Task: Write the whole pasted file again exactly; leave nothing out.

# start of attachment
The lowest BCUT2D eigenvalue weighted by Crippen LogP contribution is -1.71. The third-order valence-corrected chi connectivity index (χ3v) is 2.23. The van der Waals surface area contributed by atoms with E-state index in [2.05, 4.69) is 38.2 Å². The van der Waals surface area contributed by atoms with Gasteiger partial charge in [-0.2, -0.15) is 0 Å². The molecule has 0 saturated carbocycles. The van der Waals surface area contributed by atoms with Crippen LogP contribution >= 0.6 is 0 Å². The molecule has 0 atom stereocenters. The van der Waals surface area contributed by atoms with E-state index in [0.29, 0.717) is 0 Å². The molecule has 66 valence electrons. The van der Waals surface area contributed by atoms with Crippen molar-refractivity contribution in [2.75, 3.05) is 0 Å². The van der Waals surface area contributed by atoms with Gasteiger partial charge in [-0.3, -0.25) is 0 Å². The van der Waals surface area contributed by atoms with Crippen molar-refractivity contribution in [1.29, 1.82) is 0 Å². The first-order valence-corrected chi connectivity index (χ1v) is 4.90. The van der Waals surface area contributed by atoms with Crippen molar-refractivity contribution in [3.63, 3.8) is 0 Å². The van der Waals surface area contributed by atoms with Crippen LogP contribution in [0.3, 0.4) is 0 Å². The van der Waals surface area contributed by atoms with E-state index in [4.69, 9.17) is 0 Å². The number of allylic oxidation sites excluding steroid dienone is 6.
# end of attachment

The lowest BCUT2D eigenvalue weighted by Crippen LogP contribution is -1.71. The third-order valence-corrected chi connectivity index (χ3v) is 2.23. The van der Waals surface area contributed by atoms with E-state index in [2.05, 4.69) is 38.2 Å². The van der Waals surface area contributed by atoms with Gasteiger partial charge in [-0.2, -0.15) is 0 Å². The molecule has 0 saturated carbocycles. The van der Waals surface area contributed by atoms with Crippen LogP contribution >= 0.6 is 0 Å². The molecule has 0 atom stereocenters. The van der Waals surface area contributed by atoms with E-state index in [0.29, 0.717) is 0 Å². The molecule has 66 valence electrons. The van der Waals surface area contributed by atoms with Crippen molar-refractivity contribution in [2.75, 3.05) is 0 Å². The van der Waals surface area contributed by atoms with Gasteiger partial charge in [-0.3, -0.25) is 0 Å². The van der Waals surface area contributed by atoms with Crippen molar-refractivity contribution in [1.29, 1.82) is 0 Å². The first-order valence-corrected chi connectivity index (χ1v) is 4.90. The van der Waals surface area contributed by atoms with Crippen molar-refractivity contribution in [3.63, 3.8) is 0 Å². The van der Waals surface area contributed by atoms with Crippen LogP contribution in [0.3, 0.4) is 0 Å². The van der Waals surface area contributed by atoms with E-state index in [4.69, 9.17) is 0 Å². The number of allylic oxidation sites excluding steroid dienone is 6.